Sleep and Fertility | How Lack of Sleep May Affect Your Fertility


Sleep and fertility. Have you ever thought about how they relate to one another?

Sleep plays a vital role in all our lives, affecting the quality of life, overall health, and, importantly, fertility. Getting a good night’s sleep helps refresh and restore your brain and organ systems and regulate important hormones in your body – including fertility-related hormones.

Lack of Sleep Can Affect Fertility-Related Hormones

Unfortunately, according to the Centers for Disease Control and Prevention, more than one-third of people don’t get enough sleep.1 If you’re one of them, and you’re also concerned about your fertility, here’s information that may surprise you:

  • In both men and women, the same part of the brain that regulates sleep-wake hormones (such as melatonin and cortisol) also triggers a daily release of reproductive hormones.
  • The hormones that trigger ovulation in women and the sperm-maturation process in men may be tied into the body’s sleep-wake patterns. For example, if you’re a woman, long-term lack of sleep may directly affect the release of luteinizing hormone, or LH — the hormone that triggers ovulation as part of regulating your menstrual cycle. The resulting menstrual irregularity may mean it takes longer for you to conceive.

Could this hormonal connection between your sleep and fertility mean there’s also a connection between lack of sleep and, perhaps, not being as fertile as you could or would like to be?

A study published in 2015 stated that not much is known about how sleep affects fertility.

However, working at night or working rotating shifts may have an impact on fertility and miscarriage, according to a study published in 2016.

What Else Connects Sleep and Fertility?

Long-term lack of sleep can disrupt more than your hormonal balance. Research suggests that it can also affect your fertility in indirect ways, including:

Making you moody and irritable. Over time, this could disrupt your relationship with your spouse or sexual partner and lead to fewer opportunities for pregnancy to occur.

Increasing your risk of diseases and conditions that can affect your fertility. These include diabetes, cardiovascular (heart and blood vessels) disease and obesity.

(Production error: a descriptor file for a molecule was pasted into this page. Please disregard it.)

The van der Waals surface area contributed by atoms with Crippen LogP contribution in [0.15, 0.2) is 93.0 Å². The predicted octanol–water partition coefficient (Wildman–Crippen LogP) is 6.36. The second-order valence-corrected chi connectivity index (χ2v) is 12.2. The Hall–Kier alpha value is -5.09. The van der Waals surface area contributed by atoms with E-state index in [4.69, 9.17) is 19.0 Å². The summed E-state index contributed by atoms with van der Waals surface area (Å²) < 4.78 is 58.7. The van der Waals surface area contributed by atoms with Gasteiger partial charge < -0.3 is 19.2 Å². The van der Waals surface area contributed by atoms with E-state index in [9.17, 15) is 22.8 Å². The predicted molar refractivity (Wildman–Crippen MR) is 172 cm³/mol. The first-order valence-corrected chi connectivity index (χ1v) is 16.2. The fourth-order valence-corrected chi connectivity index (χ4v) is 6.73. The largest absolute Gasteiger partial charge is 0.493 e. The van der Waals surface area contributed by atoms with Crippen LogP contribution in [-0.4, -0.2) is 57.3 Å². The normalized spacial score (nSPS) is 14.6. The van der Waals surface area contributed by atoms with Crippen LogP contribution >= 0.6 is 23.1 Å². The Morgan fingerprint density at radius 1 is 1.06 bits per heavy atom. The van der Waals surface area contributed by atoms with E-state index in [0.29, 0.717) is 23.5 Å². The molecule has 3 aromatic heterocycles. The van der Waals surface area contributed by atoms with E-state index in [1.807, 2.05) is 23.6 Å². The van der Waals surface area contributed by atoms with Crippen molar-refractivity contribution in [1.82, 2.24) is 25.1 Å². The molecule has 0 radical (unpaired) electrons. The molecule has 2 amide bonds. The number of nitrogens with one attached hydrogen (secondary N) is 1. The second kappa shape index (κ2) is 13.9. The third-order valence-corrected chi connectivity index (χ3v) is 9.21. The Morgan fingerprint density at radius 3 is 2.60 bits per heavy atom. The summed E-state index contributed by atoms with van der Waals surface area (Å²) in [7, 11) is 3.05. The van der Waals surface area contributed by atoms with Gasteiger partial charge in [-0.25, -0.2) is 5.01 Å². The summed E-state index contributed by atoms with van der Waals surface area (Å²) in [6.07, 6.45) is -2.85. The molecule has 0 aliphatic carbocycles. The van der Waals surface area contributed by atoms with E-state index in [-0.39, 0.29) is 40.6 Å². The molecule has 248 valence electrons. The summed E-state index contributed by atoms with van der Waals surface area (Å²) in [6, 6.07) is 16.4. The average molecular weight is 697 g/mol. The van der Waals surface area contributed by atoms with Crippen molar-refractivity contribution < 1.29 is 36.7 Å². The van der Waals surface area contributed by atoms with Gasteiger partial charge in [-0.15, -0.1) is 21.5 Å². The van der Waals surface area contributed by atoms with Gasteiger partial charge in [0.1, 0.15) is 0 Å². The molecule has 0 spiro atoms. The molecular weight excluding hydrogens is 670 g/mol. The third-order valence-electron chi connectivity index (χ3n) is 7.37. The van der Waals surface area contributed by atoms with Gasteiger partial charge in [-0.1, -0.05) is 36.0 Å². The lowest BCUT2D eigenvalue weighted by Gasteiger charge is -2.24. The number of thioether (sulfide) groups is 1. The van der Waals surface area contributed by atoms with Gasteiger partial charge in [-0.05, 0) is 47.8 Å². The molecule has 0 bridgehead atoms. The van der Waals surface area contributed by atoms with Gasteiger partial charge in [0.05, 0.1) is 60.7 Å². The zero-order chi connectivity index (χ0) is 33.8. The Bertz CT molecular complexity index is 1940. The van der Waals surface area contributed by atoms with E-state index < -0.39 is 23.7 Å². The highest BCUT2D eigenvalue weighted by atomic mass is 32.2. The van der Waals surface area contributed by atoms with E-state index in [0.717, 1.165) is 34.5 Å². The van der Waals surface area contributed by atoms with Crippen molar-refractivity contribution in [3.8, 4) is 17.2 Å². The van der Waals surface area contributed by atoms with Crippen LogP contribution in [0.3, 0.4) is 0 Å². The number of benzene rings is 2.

You’re probably familiar with at least some ways to get more and better sleep. If so, try them! And remember, if your sleep and fertility problems continue, it may be time to talk to your doctor to find out if an underlying medical condition may be a factor.

Because sleep and daylight are integral to our biological clocks, it’s important to get sufficient amounts of both.

Here are some guidelines.

  • Honor your personal sleep needs: Although the optimal amount of sleep is about 8 hours on average, requirements vary from person to person and somewhat from season to season.
  • Adjust your lighting: Turning down dimmer switches and using low-wattage bulbs in the evening are helpful for someone who has trouble falling asleep.
  • Don’t work odd hours if you can help it: Since shift work can affect fertility, avoid it if possible.
  • Get outdoors: Shoot for an hour or more out in sunlight each day, even if you have to split it up with a 10-minute walk in the morning, lunch on the patio, and a quick Frisbee toss with your dog in the late afternoon.
  • Keep your sleep and wake time consistent: Try to go to bed and get up at the same time every day, even on weekends.
  • Still your mind: Before bed, avoid paying bills, reading books or watching movies with troubling storylines, and any other activities that could keep your mind racing rather than relax into a peaceful sleep. Instead, make a habit out of nightly calming rituals like spiritual reflection and partner massage.
  • Keep a space cushion between stimulants and sleep: Consume caffeine and alcohol in moderation when you’re trying to get pregnant, and limit your use to more than five hours before bedtime.

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